Thompson Vows to 'Transform' D.A.'s Office
The day after locking up the Democratic nomination for Brooklyn district attorney, Kenneth Thompson reaffirmed a campaign pledge to "transform" the agency.
"I'm excited and look forward to the very important work that awaits us," Thompson told reporters Wednesday near his Brooklyn home. "We have an opportunity now to transform the D.A.'s office, to make it the greatest law enforcement office in the country," he said.
Kenneth Thompson speaks to the press the day after his victory over Brooklyn District Attorney Charles Hynes in the Democratic primary. NYLJ/Rick Kopstein
During what he acknowledged was "a very tough campaign," Thompson relentlessly attacked six-term incumbent Charles Hynes for low conviction rates, a passive stance on stop and frisk and an alleged pattern of wrongful convictions. But with the voting over, he struck a conciliatory note, thanking Hynes for his 24 years of service, crediting him for backing alternatives to incarceration and reentry programs.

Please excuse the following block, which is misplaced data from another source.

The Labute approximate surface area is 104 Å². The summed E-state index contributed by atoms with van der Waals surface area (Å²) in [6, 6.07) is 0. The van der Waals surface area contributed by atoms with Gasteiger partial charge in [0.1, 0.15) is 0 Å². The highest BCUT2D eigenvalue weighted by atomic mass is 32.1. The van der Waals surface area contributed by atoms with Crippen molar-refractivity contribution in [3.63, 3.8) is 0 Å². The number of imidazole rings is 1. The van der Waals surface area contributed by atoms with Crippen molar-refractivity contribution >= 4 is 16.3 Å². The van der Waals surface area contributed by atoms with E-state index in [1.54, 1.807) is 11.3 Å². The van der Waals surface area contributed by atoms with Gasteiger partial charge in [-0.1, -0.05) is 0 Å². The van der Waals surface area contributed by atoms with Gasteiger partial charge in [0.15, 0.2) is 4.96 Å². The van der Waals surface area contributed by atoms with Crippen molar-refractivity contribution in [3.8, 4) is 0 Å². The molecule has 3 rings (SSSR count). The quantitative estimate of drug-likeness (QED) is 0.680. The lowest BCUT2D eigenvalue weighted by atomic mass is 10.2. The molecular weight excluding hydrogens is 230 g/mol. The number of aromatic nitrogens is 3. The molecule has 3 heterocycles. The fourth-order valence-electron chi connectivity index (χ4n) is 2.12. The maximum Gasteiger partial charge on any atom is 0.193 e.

Thompson said he would release in the coming weeks details of his agenda and transition team for an office that employs 500 attorneys and 1,200 staff to prosecute more than 115,000 misdemeanors and felonies a year.
Though some observers viewed Thompson's victory as surprising, Thompson said he was "not shocked," noting his win was based on "diverse" support. "I could feel people wanted change," he said.
In that mood, most voters apparently brushed aside Hynes' argument that his experience was far superior to Thompson's.
Thompson refused to say if he would make "wholesale changes in personnel." He emphasized that the jobs of rank-and-file assistants were "not in jeopardy" and promised to "motivate, support and encourage" prosecutors. But he did say that he would bring in "new people," putting "excellence over politics."
Thompson, 47, a first-time political candidate, scored a convincing 10-point win over a man who took office as Brooklyn's top prosecutor in 1990, making him the longest-serving district attorney in the borough's history by 12 years. Thompson is a former Eastern District prosecutor and founding partner of Thompson Wigdor, which, he said, will continue operations without him.
Hynes, 78, was the first elected Brooklyn district attorney defeated since 1911 and the first ousted in the city as a whole since 1955.